ALBANY, N.Y., August 1, 2005 — A scientist at Albany Medical College has been awarded a $719,000 grant from the American Cancer Society to study the effects of a combination therapy designed to combat the growth of cancerous tumors while protecting the heart from damaging toxicity levels.
Rebecca Keller, Ph.D., assistant professor in the Center for Cardiovascular Sciences at the Medical College, is seeking to combine the chemotherapy agent doxorubicin (adriamycin)—a widely used and effective chemotherapy treatment for lymphomas, leukemia, and solid tumors such as breast and prostate cancer—with resveratrol, a natural compound found in grapes and red wine that is known to have protective cardiac properties during myocardial infarctions. Studies have also shown that the compound helps to inhibit the growth of breast cancer, lung cancer, thyroid cancer and prostate cancer cells.
“This grant aims to understand the mechanisms of resveratrol in protecting the heart to determine whether it could be useful in defending against doxorubicin-induced damage,” said Keller. “Once understood, we may be able to provide a combination therapy that can effectively combat cancer while eliminating the life-threatening side effects that result from this effective but highly toxic chemotherapeutic agent.”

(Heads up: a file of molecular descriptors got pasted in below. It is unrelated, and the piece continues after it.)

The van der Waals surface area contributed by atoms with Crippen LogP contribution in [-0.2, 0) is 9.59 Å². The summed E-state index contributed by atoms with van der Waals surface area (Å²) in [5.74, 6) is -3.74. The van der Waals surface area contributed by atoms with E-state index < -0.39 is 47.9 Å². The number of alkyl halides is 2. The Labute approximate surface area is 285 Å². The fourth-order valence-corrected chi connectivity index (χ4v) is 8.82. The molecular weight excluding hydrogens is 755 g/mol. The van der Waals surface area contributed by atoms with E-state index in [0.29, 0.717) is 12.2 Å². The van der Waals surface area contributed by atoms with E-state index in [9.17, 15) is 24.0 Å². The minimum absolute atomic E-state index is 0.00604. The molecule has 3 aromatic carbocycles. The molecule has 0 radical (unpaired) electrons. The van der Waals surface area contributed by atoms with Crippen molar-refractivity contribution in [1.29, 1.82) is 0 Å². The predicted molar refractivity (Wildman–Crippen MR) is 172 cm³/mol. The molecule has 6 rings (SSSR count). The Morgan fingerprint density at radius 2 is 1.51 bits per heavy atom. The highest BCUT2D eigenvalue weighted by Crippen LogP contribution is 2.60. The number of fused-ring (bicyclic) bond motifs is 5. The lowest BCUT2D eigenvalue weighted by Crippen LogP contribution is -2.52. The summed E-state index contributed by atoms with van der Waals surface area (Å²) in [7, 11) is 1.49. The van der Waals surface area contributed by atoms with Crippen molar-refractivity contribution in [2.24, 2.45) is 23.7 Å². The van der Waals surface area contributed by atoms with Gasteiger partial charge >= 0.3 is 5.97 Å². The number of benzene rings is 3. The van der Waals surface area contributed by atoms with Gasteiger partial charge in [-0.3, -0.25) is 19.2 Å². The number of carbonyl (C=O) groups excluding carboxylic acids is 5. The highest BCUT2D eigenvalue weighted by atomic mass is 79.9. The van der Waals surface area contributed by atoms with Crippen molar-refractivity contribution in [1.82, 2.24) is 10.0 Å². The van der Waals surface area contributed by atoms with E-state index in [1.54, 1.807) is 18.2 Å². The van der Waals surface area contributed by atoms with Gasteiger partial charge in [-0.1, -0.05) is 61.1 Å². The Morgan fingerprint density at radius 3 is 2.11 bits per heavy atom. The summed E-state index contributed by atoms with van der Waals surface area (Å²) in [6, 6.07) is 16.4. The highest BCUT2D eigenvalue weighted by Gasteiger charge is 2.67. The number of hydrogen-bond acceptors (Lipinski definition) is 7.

When used in high dose, doxorubicin can cause a dose-related chronic toxicity which results in heart failure in 7 to 20 percent of patients. Resveratrol, a natural antioxidant, has proven beneficial when used in models of ischemic injury to the heart. Cardiac tissue, which normally has low antioxidant activity, when boosted with resveratrol allows the heart to be protected against oxygen toxicity or oxygen-free radical damage.
“The American Cancer Society is dedicated to funding some of the most dynamic and cutting-edge research in the nation and we’re proud to support Dr. Keller’s work right here in the Capital Region,” said Karen Carpenter-Palumbo, regional vice president of the American Cancer Society. “Our hope is that her work will lead to a better way of treating cancer and ultimately save lives.”